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The boats started patrolling fifty years ago and the ships that supported them rotated through for over thirty years except for the drydock USS Los Alamos which stayed for the entire time During those years, the dock had a number of sections changed out but on the whole, parts of it were there nearly non-stop.

As I looked at the picture, it occurred to me that I had been at one time or another one of many of the roles represented in it. Of course I sailed as a submariner then as a Docker. In my last days I served on a tender that had a long history of servicing boats. While our mission had changed by 1991, the Hunley was still configured for her original mission in many ways as well as adapting to the new ones.

Hunley 1994

 

What they were feeling depended on what their point of view was – their own view through a prism.

inside that boat, the sailors and officers were preparing for the first dive after refit. There are very few times in life where something so seemingly simple can be so complex. The vent valves on the ballast tank will open on command but will they close? Were the seals on the hatches cleaned and inspected before closing? What major systems were worked on during refit that might cause a problem? Did you get all of the air out of the hydraulic lines, especially the ones for the planes controls? For the older guys, a feeling of sadness knowing that it will be sixty or more days before they get to talk to a loved one again. For the new guys, its that feeling of mixed excitement at a first dive and a nagging fear that anyone one of the things listed above could go wrong. For the officer’s its that lurking Russian trawler just beyond the Clyde waiting to give them a hard time on their way to work. For the tender guys, its just another boat in a long rotation of boats with another one soon to follow. On shore, the people of Dunoon see a shadow filled with customers and men who often drank too much knowing there would be no more drinks for the months ahead. Somewhere back in the states there was an empty feeling in the homes of the families who may have wished that last phone call could have lasted a few minutes longer.

What about in the heartland?

In the heartland of America, there was nothing. Not a feeling of something special or different about to happen. Not a fear in the world that some Soviet boat might be at that very minute patrolling near their coasts. Not a streak of an ICBM over the dawn sky. Because at the heart of it all, men who sailed on that boat and worked on those tenders and docks were so very damn good at their jobs.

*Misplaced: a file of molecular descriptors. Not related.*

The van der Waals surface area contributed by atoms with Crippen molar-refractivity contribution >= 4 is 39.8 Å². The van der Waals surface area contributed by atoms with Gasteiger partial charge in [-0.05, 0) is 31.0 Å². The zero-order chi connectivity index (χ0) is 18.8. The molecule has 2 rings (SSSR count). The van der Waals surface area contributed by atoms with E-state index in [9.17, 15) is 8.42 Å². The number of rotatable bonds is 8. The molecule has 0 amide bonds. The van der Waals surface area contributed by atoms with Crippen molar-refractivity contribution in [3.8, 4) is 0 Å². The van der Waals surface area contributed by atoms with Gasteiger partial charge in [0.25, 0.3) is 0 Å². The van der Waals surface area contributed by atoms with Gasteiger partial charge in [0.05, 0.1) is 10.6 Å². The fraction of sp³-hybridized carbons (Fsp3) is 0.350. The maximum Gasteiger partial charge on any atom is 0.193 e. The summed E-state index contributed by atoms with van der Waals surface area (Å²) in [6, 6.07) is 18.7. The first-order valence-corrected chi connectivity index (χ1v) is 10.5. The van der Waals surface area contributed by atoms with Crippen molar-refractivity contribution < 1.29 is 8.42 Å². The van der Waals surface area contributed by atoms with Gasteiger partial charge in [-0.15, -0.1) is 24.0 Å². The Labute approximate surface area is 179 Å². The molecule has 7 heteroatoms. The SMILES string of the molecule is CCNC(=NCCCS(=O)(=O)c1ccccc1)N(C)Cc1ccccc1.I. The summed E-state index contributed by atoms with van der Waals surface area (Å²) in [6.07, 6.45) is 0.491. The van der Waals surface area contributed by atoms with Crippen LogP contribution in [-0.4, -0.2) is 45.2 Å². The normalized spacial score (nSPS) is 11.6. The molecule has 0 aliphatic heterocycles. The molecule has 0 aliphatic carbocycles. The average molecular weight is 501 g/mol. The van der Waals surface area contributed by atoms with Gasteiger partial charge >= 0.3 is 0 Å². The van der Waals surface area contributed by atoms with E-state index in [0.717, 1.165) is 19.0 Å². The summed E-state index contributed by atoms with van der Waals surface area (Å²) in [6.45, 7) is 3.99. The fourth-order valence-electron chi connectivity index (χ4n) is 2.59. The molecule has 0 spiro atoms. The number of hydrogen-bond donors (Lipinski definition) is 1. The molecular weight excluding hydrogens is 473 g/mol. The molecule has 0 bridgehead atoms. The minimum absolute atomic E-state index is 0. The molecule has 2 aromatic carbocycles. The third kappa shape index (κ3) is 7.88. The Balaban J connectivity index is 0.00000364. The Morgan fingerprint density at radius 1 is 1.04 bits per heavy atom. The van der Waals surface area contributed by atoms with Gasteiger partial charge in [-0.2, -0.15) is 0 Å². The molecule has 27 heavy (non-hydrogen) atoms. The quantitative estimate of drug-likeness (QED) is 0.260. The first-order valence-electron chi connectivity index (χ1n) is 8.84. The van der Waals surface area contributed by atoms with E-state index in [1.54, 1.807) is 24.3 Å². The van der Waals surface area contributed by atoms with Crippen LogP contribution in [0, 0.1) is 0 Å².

What is most interesting to me is the resurgence of the Russian missile forces and the growth of the Chinese. The first submarine response was necessary for the continued freedom of mankind from tyrannical forces. I hope we have not lost the learning that was achieved during the First Cold War. It appears we may need some of those lessons again.

Mister Mac

FBM Blue and Gold – The Beginning Reply

This post from a while back has a link to a 7.5 minute video of the USS George Washington in 1963 (fifty years ago and ten years before I rode her). Even though its black and white I could feel myself at the inboard station making my depth one five oh feet. The launch of an A1 missile is pretty cool too

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Thanks to shipmate Tim Lutes  STS2(SS)  USS George Washington SSBN 598 for finding this little gem and posting it on FB.

https://www.youtube.com/watch?feature=player_embedded&v=HGrDJSHmXZU#!

I sailed on the GW when she was about twelve years old and had clear memories about how old she was (at least every time something broke).

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At different points in my four patrols we suffered a failure of the fairwater planes in a typhoon, the rudder ram during a high speed run, fire in the machinery room (O2 Generator), and others that I still wake up to at night sometimes.

Watching the small clip took me right back to being a helmsman staring at the grey panel and very old fashioned depth and speed indicators. What a far cry from my last boomer tour which was on the USS Ohio in the eighties. Both were examples of man’s ability to create rapid advancements in the face of…

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A Highland Festival of Note 4

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The sky was exactly what would be expected for a festival that claims to celebrate the highlands of Scotland. Sunny one moment and dark grey and foreboding the next.

The weather didn’t deter the faithful though as people from all over Western PA and anyplace within reasonable driving distance headed out to the Ligonier Highland Games at Olde Idlewild Park.

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The parking lot was full to overflowing (as proved by the brand new dent on the rear bumper of my car).